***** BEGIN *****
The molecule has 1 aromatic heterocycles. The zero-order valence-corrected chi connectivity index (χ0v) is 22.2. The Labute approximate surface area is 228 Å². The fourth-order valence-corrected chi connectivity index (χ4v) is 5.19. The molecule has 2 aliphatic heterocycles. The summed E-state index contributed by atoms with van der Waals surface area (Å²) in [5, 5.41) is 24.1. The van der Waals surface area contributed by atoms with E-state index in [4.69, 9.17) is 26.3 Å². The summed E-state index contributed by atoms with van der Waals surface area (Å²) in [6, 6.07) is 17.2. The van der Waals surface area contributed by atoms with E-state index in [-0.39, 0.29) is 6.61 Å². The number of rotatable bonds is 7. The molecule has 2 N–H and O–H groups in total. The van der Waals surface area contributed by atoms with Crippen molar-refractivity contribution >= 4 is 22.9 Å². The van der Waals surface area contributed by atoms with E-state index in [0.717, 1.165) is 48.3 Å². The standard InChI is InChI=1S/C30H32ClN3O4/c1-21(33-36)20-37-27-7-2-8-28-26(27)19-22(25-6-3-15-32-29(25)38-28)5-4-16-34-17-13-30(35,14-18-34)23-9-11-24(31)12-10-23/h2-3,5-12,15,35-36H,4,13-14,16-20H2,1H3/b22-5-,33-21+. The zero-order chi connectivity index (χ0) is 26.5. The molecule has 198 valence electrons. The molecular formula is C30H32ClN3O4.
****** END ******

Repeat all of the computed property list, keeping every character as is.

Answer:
The molecule has 1 aromatic heterocycles. The zero-order valence-corrected chi connectivity index (χ0v) is 22.2. The Labute approximate surface area is 228 Å². The fourth-order valence-corrected chi connectivity index (χ4v) is 5.19. The molecule has 2 aliphatic heterocycles. The summed E-state index contributed by atoms with van der Waals surface area (Å²) in [5, 5.41) is 24.1. The van der Waals surface area contributed by atoms with E-state index in [4.69, 9.17) is 26.3 Å². The summed E-state index contributed by atoms with van der Waals surface area (Å²) in [6, 6.07) is 17.2. The van der Waals surface area contributed by atoms with E-state index in [-0.39, 0.29) is 6.61 Å². The number of rotatable bonds is 7. The molecule has 2 N–H and O–H groups in total. The van der Waals surface area contributed by atoms with Crippen molar-refractivity contribution >= 4 is 22.9 Å². The van der Waals surface area contributed by atoms with E-state index in [0.717, 1.165) is 48.3 Å². The standard InChI is InChI=1S/C30H32ClN3O4/c1-21(33-36)20-37-27-7-2-8-28-26(27)19-22(25-6-3-15-32-29(25)38-28)5-4-16-34-17-13-30(35,14-18-34)23-9-11-24(31)12-10-23/h2-3,5-12,15,35-36H,4,13-14,16-20H2,1H3/b22-5-,33-21+. The zero-order chi connectivity index (χ0) is 26.5. The molecule has 198 valence electrons. The molecular formula is C30H32ClN3O4.